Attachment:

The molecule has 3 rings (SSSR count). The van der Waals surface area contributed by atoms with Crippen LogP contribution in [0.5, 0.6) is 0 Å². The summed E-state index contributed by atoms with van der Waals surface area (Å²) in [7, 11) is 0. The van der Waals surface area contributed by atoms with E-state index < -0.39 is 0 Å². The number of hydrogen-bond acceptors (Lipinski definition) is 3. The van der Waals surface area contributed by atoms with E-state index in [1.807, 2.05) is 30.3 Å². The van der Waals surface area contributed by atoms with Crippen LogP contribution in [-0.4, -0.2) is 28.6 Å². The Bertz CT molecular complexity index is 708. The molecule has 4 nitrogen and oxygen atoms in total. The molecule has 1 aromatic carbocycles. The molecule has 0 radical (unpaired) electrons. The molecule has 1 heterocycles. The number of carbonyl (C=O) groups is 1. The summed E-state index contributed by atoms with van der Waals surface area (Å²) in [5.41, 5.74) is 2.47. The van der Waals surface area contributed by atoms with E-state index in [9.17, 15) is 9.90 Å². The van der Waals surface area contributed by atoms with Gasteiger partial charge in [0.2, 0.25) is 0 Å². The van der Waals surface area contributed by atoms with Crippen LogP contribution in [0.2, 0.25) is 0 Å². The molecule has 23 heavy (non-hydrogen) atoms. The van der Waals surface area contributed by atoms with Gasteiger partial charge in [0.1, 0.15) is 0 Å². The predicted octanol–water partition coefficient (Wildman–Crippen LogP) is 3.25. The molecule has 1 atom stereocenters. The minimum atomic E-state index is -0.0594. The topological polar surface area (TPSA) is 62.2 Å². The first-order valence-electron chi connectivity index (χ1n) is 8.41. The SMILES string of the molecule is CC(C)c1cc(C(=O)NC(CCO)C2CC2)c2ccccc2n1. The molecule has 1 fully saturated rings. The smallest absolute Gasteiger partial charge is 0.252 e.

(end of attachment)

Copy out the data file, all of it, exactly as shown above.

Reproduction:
The molecule has 3 rings (SSSR count). The van der Waals surface area contributed by atoms with Crippen LogP contribution in [0.5, 0.6) is 0 Å². The summed E-state index contributed by atoms with van der Waals surface area (Å²) in [7, 11) is 0. The van der Waals surface area contributed by atoms with E-state index < -0.39 is 0 Å². The number of hydrogen-bond acceptors (Lipinski definition) is 3. The van der Waals surface area contributed by atoms with E-state index in [1.807, 2.05) is 30.3 Å². The van der Waals surface area contributed by atoms with Crippen LogP contribution in [-0.4, -0.2) is 28.6 Å². The Bertz CT molecular complexity index is 708. The molecule has 4 nitrogen and oxygen atoms in total. The molecule has 1 aromatic carbocycles. The molecule has 0 radical (unpaired) electrons. The molecule has 1 heterocycles. The number of carbonyl (C=O) groups is 1. The summed E-state index contributed by atoms with van der Waals surface area (Å²) in [5.41, 5.74) is 2.47. The van der Waals surface area contributed by atoms with E-state index in [9.17, 15) is 9.90 Å². The van der Waals surface area contributed by atoms with Gasteiger partial charge in [0.2, 0.25) is 0 Å². The van der Waals surface area contributed by atoms with Crippen LogP contribution in [0.2, 0.25) is 0 Å². The molecule has 23 heavy (non-hydrogen) atoms. The van der Waals surface area contributed by atoms with Gasteiger partial charge in [0.1, 0.15) is 0 Å². The predicted octanol–water partition coefficient (Wildman–Crippen LogP) is 3.25. The molecule has 1 atom stereocenters. The minimum atomic E-state index is -0.0594. The topological polar surface area (TPSA) is 62.2 Å². The first-order valence-electron chi connectivity index (χ1n) is 8.41. The SMILES string of the molecule is CC(C)c1cc(C(=O)NC(CCO)C2CC2)c2ccccc2n1. The molecule has 1 fully saturated rings. The smallest absolute Gasteiger partial charge is 0.252 e.